Vault for secrets

Need to provide secrets such as credentials to your task package? You can use a vault. Both local and Control Room vault is supported.

Control Room vault - the preferred way to store secrets

The safest way to store secrets is to set up the vault in Control Room. You can use the Control Room vault when running your task packages locally using VS Code with Robocorp extensions!

Control Room vault

Configure your vault in Control Room in the relevant workspace using the UI. The name of the secret should match the name used in your code that reads the secret, for example, credentials. Provide the secrets as key-value pairs.

Local vault file - an alternative way for storing local secrets

If you don't want to use the Control Room vault for any reason, you can set up a local vault file.

Create a vault.json file outside your repository, for example, in your home directory (/Users/<your-username>/vault.json).

Never commit your vault file in version control.

Provide your vault values in the vault.json file, for example:

{ "credentials": { "username": "some-username", "password": "some-password" } }

By doing so, you have created a secret called credentials.

You can use any name for the vault file and the keys in the file.

Configure file vault support

When running in Control Room, your task package will automatically use the Control Room vault without the need for any configuration.

When running your task package locally and using a local vault file, you need to tell the library that it should read the secrets from a local file. You do this by setting the relevant environment variables in the devdata/env.json file, which is included in the example.

Note: rpaframework version 22.0.0 or newer recommended!

Edit the file setting the RPA_SECRET_FILE variable so that it points to the vault.json file you created in the previous step:

{ "RPA_SECRET_MANAGER": "RPA.Robocorp.Vault.FileSecrets", "RPA_SECRET_FILE": "/Users/<your-username-here>/vault.json" }

Windows: Escape file paths like this: "C:\\Users\\<your-username-here>\\vault.json"

This way, with no additional code changes, your task package will work both locally and in Control Room.

NOTE FOR RCC USERS: Robocorp VS Code extensions will automatically pick up the devdata/env.json file. While using RCC locally, you have to explicitly point to the file using the -e argument like so: rcc run -e devdata/env.json.

Read the vault values

In the file variables/, we import the RPA Framework vault library and read the values from the vault:

from RPA.Robocorp.Vault import Vault _secret = Vault().get_secret("credentials") USER_NAME = _secret["username"] PASSWORD = _secret["password"]

After this, USER_NAME and PASSWORD variables can be accessed in the task package script, as we see here:

The RPA Framework vault library handles both local and Control Room vault. It looks for the RPA_SECRET_MANAGER environment variable and defaults to Control Room vault.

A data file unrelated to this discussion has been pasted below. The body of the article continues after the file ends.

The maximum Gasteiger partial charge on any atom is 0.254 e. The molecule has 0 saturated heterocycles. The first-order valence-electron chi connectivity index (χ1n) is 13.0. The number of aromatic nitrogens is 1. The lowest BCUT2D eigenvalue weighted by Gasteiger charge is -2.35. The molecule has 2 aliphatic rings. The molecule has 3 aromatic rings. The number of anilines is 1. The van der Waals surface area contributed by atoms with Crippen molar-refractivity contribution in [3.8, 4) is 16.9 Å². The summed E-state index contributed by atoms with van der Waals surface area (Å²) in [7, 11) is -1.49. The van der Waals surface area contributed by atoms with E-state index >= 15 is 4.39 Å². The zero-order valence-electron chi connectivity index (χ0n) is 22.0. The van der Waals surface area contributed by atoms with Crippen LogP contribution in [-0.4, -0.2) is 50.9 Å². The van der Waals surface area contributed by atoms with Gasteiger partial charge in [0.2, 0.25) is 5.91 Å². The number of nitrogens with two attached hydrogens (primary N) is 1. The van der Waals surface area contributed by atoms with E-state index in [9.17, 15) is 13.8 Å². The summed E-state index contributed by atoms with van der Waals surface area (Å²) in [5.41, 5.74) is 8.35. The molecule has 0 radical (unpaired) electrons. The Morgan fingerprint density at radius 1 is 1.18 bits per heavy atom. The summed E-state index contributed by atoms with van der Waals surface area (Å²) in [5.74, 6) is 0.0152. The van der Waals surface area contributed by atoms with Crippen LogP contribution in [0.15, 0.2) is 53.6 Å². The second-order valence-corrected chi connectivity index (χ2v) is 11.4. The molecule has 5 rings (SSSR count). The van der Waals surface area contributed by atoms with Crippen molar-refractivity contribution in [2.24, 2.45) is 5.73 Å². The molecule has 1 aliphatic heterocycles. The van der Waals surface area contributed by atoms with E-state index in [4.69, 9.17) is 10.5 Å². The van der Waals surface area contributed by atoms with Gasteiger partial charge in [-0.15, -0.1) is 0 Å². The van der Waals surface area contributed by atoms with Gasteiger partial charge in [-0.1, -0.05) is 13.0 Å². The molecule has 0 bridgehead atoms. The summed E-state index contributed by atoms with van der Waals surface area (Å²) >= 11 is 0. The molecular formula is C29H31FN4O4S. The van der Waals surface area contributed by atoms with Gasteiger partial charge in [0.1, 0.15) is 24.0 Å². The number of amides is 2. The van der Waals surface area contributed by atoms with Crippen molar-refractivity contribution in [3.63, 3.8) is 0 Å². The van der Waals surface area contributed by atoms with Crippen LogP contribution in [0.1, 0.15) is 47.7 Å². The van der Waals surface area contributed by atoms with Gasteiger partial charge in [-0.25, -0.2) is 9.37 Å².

Security notes

Your secrets are safely encrypted in Control Room. See the technical architecture and security article for more information regarding Control Room security.

Vault administration and governance

For larger teams and enterprises, how you decide to use and govern the Control Room vault is an important consideration because granting the administrator or developer workspace role allows a user to see all secrets stored within the workspace's vault. Generally, most enterprise compliance programs frown upon sharing passwords between team members, because it reduces transaction accountability. In addition, any task package runs with access to the Control Room vault, so there is risk that a bad actor could develop a bot to extract secrets from the vault.

Controlling these risks requires implementing a few key controls, such as the following:

  • Workspaces should be configured to segregate production task packages from test/development task packages.
  • Production secrets should be placed into the vault by appropriate administrators (such as IT System Administrators).
  • Test/development workspaces should not contain any secrets associated to production systems.
  • Test/development systems should not share credentials with production systems. In some cases, SSO may exist for both production and test systems. In those cases, it is best practice to create unique accounts which only have access in the test system (e.g.
  • Developers should not have access to production workspaces. They can have limited access as long as it is read-only and does not include the ability to read from the vault. The default operator role works for this.
  • Complex task packages should utilize devoted task package user service accounts which have only those permissions needed to perform the functions associated with the automation. In some cases, it may make sense to create shared team automation users with access similar to all users within a specific business user team.
  • Less complex task packages, and/or those developed by citizen developers, may need to utilize personal user accounts. In these cases, to reduce the risk of shared passwords, private workspaces can be created for each user.

With regards to more complex automation use cases where task package user service accounts are used, there is an additional consideration related to license costs. If the task package needs to log into a system which charges a license cost per user, it is important to consider that cost and reduce it where possible. You must consider whether it is more important to create individual task package service accounts with limited access, or create fewer service accounts with greater access across the environment to reduce license costs. The exact balance is up to you and your own risk appetite.

Last edit: February 13, 2024